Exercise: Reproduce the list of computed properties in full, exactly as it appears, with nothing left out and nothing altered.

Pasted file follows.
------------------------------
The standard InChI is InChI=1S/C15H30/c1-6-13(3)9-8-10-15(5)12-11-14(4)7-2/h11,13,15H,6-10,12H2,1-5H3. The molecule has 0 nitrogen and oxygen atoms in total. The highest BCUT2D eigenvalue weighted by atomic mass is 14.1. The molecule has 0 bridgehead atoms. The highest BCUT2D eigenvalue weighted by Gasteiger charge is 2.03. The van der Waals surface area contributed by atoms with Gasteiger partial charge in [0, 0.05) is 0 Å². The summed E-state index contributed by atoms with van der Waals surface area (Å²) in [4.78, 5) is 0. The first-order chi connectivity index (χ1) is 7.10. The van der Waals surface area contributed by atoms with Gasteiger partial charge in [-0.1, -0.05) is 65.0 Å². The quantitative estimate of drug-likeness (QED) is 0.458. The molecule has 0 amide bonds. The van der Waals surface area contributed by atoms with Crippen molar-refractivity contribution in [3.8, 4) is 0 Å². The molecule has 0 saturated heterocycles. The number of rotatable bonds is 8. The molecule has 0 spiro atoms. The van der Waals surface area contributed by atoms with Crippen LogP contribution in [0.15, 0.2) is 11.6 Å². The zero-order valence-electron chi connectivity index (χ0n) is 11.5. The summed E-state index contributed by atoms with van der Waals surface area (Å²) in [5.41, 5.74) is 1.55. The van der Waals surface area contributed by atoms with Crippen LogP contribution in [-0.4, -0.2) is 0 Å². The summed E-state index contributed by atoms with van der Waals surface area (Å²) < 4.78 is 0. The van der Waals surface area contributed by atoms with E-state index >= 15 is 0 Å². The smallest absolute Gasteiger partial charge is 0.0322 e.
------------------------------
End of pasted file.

The standard InChI is InChI=1S/C15H30/c1-6-13(3)9-8-10-15(5)12-11-14(4)7-2/h11,13,15H,6-10,12H2,1-5H3. The molecule has 0 nitrogen and oxygen atoms in total. The highest BCUT2D eigenvalue weighted by atomic mass is 14.1. The molecule has 0 bridgehead atoms. The highest BCUT2D eigenvalue weighted by Gasteiger charge is 2.03. The van der Waals surface area contributed by atoms with Gasteiger partial charge in [0, 0.05) is 0 Å². The summed E-state index contributed by atoms with van der Waals surface area (Å²) in [4.78, 5) is 0. The first-order chi connectivity index (χ1) is 7.10. The van der Waals surface area contributed by atoms with Gasteiger partial charge in [-0.1, -0.05) is 65.0 Å². The quantitative estimate of drug-likeness (QED) is 0.458. The molecule has 0 amide bonds. The van der Waals surface area contributed by atoms with Crippen molar-refractivity contribution in [3.8, 4) is 0 Å². The molecule has 0 saturated heterocycles. The number of rotatable bonds is 8. The molecule has 0 spiro atoms. The van der Waals surface area contributed by atoms with Crippen LogP contribution in [0.15, 0.2) is 11.6 Å². The zero-order valence-electron chi connectivity index (χ0n) is 11.5. The summed E-state index contributed by atoms with van der Waals surface area (Å²) in [5.41, 5.74) is 1.55. The van der Waals surface area contributed by atoms with Crippen LogP contribution in [-0.4, -0.2) is 0 Å². The summed E-state index contributed by atoms with van der Waals surface area (Å²) < 4.78 is 0. The van der Waals surface area contributed by atoms with E-state index >= 15 is 0 Å². The smallest absolute Gasteiger partial charge is 0.0322 e.